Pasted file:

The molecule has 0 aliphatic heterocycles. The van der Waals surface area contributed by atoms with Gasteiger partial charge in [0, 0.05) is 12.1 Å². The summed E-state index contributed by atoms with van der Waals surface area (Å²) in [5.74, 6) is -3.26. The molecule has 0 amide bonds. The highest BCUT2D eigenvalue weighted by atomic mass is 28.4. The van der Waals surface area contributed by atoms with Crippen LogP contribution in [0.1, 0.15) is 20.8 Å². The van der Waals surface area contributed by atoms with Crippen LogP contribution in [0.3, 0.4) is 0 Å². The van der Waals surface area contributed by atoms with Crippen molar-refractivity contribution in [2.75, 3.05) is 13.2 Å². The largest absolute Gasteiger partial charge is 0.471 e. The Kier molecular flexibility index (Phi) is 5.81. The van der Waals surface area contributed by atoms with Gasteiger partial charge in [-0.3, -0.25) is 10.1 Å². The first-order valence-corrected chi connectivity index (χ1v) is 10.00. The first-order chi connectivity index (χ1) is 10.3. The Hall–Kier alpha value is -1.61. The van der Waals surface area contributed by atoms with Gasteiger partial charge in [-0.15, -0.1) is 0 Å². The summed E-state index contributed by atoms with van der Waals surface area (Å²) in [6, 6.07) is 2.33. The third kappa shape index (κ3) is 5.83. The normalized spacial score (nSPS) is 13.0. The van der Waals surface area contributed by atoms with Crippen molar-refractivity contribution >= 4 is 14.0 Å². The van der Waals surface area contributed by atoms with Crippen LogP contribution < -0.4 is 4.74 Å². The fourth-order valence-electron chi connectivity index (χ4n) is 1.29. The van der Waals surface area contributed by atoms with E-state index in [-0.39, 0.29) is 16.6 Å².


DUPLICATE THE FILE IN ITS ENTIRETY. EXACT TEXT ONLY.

The molecule has 0 aliphatic heterocycles. The van der Waals surface area contributed by atoms with Gasteiger partial charge in [0, 0.05) is 12.1 Å². The summed E-state index contributed by atoms with van der Waals surface area (Å²) in [5.74, 6) is -3.26. The molecule has 0 amide bonds. The highest BCUT2D eigenvalue weighted by atomic mass is 28.4. The van der Waals surface area contributed by atoms with Crippen LogP contribution in [0.1, 0.15) is 20.8 Å². The van der Waals surface area contributed by atoms with Crippen LogP contribution in [0.3, 0.4) is 0 Å². The van der Waals surface area contributed by atoms with Crippen molar-refractivity contribution in [2.75, 3.05) is 13.2 Å². The largest absolute Gasteiger partial charge is 0.471 e. The Kier molecular flexibility index (Phi) is 5.81. The van der Waals surface area contributed by atoms with Gasteiger partial charge in [-0.3, -0.25) is 10.1 Å². The first-order valence-corrected chi connectivity index (χ1v) is 10.00. The first-order chi connectivity index (χ1) is 10.3. The Hall–Kier alpha value is -1.61. The van der Waals surface area contributed by atoms with Gasteiger partial charge in [-0.15, -0.1) is 0 Å². The summed E-state index contributed by atoms with van der Waals surface area (Å²) in [6, 6.07) is 2.33. The third kappa shape index (κ3) is 5.83. The normalized spacial score (nSPS) is 13.0. The van der Waals surface area contributed by atoms with Crippen molar-refractivity contribution >= 4 is 14.0 Å². The van der Waals surface area contributed by atoms with Crippen LogP contribution < -0.4 is 4.74 Å². The fourth-order valence-electron chi connectivity index (χ4n) is 1.29. The van der Waals surface area contributed by atoms with E-state index in [-0.39, 0.29) is 16.6 Å².